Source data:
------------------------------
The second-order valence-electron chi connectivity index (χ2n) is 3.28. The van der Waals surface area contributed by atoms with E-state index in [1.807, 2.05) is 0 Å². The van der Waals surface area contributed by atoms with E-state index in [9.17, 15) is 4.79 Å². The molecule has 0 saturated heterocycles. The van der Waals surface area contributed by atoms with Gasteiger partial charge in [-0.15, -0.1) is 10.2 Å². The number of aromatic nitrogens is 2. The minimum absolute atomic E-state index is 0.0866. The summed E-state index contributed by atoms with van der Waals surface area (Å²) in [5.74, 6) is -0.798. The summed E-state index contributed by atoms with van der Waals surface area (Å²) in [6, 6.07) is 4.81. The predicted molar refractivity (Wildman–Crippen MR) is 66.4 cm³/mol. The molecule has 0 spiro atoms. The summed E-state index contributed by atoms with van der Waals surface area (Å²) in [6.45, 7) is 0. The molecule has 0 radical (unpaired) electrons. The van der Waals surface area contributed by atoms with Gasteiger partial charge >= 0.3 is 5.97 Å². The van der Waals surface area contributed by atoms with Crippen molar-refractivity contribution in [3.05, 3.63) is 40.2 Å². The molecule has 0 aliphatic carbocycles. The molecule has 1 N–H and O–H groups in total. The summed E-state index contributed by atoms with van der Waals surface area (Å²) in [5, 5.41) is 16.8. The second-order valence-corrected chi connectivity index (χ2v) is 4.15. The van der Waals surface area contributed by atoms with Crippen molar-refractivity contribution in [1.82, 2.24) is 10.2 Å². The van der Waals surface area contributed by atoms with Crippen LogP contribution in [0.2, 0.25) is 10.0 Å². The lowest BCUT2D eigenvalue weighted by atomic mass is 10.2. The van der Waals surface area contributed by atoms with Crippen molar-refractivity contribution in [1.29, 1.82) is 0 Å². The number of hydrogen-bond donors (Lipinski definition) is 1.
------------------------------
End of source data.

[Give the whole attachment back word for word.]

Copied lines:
The second-order valence-electron chi connectivity index (χ2n) is 3.28. The van der Waals surface area contributed by atoms with E-state index in [1.807, 2.05) is 0 Å². The van der Waals surface area contributed by atoms with E-state index in [9.17, 15) is 4.79 Å². The molecule has 0 saturated heterocycles. The van der Waals surface area contributed by atoms with Gasteiger partial charge in [-0.15, -0.1) is 10.2 Å². The number of aromatic nitrogens is 2. The minimum absolute atomic E-state index is 0.0866. The summed E-state index contributed by atoms with van der Waals surface area (Å²) in [5.74, 6) is -0.798. The summed E-state index contributed by atoms with van der Waals surface area (Å²) in [6, 6.07) is 4.81. The predicted molar refractivity (Wildman–Crippen MR) is 66.4 cm³/mol. The molecule has 0 spiro atoms. The summed E-state index contributed by atoms with van der Waals surface area (Å²) in [6.45, 7) is 0. The molecule has 0 radical (unpaired) electrons. The van der Waals surface area contributed by atoms with Gasteiger partial charge >= 0.3 is 5.97 Å². The van der Waals surface area contributed by atoms with Crippen molar-refractivity contribution in [3.05, 3.63) is 40.2 Å². The molecule has 0 aliphatic carbocycles. The molecule has 1 N–H and O–H groups in total. The summed E-state index contributed by atoms with van der Waals surface area (Å²) in [5, 5.41) is 16.8. The second-order valence-corrected chi connectivity index (χ2v) is 4.15. The van der Waals surface area contributed by atoms with Crippen molar-refractivity contribution in [1.82, 2.24) is 10.2 Å². The van der Waals surface area contributed by atoms with Crippen LogP contribution in [0.2, 0.25) is 10.0 Å². The lowest BCUT2D eigenvalue weighted by atomic mass is 10.2. The van der Waals surface area contributed by atoms with Crippen molar-refractivity contribution in [1.29, 1.82) is 0 Å². The number of hydrogen-bond donors (Lipinski definition) is 1.